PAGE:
The “New” Prostate Cancer InfoLink expects that we will see the American Urology Association react to this new guidance in a less than constructive manner. However, we would also refer our readers to the recent article by Scardino and Vickers that we discussed just the other day on this web site. It’s beyond time to find and settle on some common ground. We can prevent the majority of prostate cancer-specific deaths without finding every prostate cancer cell in every man. Indeed, the latter is a scientifically invalid and clinically unwise strategy!

7 Responses

  1. Seems to me like a firmly grounded evidenced-based recommendation respectful of both consumer choice and on-the-ground clinical assessment.

    No doubt those whose incomes are based on defining an ever-larger market of prostates to treat for something and those whose mission it is to raise money and “awareness” for those truly at mortal risk of prostate cancer will be disappointed to have the size of the market and the scale of concern diminished.

  2. The ACP guidelines simply mean that internists should treat male patients as individuals. I question why it took internists so long to come to their senses about this issue. However, better late than never. Good guidelines.

  3. I take serious issue with Guideline #2 that men over the age of 69 simply not be tested. In 2004, just before I turned 75, I was diagnosed via the PSA test (with negative DRE) with Gleason 9 prostate cancer. I was treated and it is now 9 years later with no sign of recurrence. I’m turning 84 this year, enjoying life with my beloved wife, children and grandchildren, and I feel just fine. Without detection by the PSA test, I would have long since turned to dust.

  4. I hope the days of men getting PSA testing without their knowledge or consent are coming to an end. Unfortunately, many PCPs have labs that just order “shotgun” blood studies to maximize office profits, yet patients receive ill-advised testing.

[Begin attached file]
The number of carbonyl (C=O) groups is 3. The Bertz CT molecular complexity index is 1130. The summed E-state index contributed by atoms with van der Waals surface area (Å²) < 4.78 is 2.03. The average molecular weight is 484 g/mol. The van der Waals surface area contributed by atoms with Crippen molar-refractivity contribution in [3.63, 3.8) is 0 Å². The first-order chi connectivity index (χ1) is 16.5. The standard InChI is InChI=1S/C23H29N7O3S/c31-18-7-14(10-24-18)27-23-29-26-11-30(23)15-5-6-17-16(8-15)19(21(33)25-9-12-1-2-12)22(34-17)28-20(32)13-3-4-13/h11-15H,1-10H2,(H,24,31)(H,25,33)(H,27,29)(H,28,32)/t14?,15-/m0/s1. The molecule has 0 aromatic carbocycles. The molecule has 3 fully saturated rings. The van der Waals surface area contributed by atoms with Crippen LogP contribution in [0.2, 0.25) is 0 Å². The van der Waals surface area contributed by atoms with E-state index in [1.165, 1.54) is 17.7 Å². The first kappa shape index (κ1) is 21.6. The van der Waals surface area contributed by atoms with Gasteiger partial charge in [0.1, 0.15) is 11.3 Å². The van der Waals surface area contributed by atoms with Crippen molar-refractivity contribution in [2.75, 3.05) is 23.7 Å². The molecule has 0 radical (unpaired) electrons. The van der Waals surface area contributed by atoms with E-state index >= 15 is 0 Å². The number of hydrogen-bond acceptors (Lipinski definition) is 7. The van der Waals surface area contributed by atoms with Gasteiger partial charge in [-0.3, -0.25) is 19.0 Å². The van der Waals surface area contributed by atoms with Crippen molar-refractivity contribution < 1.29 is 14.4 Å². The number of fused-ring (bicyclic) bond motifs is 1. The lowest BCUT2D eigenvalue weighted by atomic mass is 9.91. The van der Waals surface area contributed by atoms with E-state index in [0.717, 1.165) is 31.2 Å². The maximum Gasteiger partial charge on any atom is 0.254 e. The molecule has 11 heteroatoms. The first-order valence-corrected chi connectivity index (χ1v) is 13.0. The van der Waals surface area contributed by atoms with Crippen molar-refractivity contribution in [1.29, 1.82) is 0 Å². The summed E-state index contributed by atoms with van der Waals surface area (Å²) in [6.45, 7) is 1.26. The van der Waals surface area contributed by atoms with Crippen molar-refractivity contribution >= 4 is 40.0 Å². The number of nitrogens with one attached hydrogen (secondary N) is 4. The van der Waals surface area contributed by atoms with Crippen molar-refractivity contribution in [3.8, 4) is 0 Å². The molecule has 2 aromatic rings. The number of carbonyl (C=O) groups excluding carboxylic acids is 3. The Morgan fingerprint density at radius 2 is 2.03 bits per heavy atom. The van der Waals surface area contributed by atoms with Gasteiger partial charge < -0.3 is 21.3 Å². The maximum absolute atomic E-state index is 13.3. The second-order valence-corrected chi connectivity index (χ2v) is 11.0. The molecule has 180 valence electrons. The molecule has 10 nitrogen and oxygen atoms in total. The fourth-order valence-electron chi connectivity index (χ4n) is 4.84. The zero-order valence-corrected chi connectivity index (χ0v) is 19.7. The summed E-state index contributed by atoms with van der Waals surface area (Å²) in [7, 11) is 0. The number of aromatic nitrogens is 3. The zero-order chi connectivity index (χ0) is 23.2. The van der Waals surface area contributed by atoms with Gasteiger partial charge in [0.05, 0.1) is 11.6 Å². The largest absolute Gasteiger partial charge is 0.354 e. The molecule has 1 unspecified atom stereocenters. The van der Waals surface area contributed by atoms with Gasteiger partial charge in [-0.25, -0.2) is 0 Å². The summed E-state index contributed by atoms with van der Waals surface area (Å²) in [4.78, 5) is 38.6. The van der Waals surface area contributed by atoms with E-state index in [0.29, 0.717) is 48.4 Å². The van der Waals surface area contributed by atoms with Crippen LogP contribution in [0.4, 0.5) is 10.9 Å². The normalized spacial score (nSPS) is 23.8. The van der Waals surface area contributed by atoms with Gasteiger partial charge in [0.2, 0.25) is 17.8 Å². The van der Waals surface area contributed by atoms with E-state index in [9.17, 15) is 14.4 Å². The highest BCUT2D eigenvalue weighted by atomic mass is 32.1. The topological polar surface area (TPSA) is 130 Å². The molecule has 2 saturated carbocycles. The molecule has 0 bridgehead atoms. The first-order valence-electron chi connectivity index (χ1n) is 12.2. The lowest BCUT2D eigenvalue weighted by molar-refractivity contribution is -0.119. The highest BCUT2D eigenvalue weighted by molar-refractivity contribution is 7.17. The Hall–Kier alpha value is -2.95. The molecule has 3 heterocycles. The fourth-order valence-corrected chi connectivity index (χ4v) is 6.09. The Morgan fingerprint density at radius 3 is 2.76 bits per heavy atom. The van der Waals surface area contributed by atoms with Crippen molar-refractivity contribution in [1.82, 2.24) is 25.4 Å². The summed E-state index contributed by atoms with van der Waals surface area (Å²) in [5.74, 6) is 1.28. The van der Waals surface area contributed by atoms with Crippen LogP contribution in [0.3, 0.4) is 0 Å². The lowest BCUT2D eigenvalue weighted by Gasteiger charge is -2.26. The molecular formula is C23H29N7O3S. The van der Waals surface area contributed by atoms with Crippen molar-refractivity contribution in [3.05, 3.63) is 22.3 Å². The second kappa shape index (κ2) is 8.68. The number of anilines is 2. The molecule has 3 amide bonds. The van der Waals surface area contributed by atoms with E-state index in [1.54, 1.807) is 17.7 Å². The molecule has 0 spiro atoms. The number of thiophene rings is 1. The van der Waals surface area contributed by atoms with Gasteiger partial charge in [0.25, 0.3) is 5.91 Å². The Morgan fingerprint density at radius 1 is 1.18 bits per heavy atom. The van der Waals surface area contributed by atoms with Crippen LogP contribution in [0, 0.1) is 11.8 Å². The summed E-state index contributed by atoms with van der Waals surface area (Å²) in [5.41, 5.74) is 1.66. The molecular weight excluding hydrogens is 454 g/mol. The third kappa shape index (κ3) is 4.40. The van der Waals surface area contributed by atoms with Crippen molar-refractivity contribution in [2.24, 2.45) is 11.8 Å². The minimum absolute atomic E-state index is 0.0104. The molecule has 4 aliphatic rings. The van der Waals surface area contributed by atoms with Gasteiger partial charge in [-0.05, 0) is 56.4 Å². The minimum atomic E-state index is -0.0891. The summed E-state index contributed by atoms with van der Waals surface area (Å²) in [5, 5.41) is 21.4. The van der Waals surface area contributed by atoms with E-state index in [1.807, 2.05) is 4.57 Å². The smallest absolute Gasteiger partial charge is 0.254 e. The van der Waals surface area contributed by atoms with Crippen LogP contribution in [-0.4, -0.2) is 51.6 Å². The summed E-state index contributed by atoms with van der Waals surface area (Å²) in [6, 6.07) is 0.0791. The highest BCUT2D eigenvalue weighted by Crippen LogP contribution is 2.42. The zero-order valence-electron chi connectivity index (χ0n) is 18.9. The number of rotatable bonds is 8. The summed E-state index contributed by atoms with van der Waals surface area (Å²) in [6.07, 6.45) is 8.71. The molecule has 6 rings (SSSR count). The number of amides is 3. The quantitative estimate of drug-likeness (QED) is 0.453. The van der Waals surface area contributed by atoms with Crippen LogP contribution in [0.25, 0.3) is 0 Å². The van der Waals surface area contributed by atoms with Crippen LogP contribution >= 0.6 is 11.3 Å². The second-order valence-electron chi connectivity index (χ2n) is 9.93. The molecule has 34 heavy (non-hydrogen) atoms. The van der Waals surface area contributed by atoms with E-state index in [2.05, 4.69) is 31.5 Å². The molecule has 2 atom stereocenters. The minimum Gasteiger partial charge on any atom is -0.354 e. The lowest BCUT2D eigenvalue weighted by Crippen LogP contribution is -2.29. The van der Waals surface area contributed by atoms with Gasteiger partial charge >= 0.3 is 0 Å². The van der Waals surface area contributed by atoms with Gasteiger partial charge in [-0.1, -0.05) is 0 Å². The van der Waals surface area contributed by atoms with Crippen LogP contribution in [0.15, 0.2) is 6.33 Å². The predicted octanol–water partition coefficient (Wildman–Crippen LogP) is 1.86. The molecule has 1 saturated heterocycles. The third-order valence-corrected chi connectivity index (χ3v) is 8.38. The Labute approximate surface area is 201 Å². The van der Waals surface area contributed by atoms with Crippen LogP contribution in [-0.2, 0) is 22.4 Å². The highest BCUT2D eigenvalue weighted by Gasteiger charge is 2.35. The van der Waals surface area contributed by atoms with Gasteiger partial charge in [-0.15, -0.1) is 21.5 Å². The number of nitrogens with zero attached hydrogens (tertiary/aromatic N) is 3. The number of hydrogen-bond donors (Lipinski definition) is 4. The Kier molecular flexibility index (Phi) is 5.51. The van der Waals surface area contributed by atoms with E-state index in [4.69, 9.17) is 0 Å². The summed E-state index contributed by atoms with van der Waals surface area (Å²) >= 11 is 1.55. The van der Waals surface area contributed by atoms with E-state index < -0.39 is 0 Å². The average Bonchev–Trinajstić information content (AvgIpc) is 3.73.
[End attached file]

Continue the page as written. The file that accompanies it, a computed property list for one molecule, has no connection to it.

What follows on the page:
5. I agree with Mr. Rosenbaum that testing should continue until age 75 for men with a good 10- to 15-year life expectancy. I tell men who are candidates for prostate cancer screening and want prostate cancer screening that if you make it to 75 and have no reasonable evidence of clinical prostate cancer, i.e., neither an elevated or nor a rising PSA nor an abnormal DRE, that no further screening is justifiable with evidence-based data.

    Looks like Manny got in right under the wire. Cheers to him!

  6. I am 88 years of age. At age 87 I was diagnosed with a Gleason score of 10 and a PSA of 14 with metastases to the spine. I have been treated with Lupron, Casodex, Zytiga, Zometa, and radiation to my spine. My PSA is down; I feel good, and have no pain. As per this article I should have done nothing except wait for the Grim Reaper. That’s what I call giving up on life.

  7. Dear Sidney:

    The ACP guidance does not either suggest or imply that men who are diagnosed with symptomatic prostate cancer of any type should not be treated. Your diagnosis and treatment appear to be entirely within the ACP guidance since you appear to have been diagnosed because of back pain that was then confirmed by a biopsy of your prostate.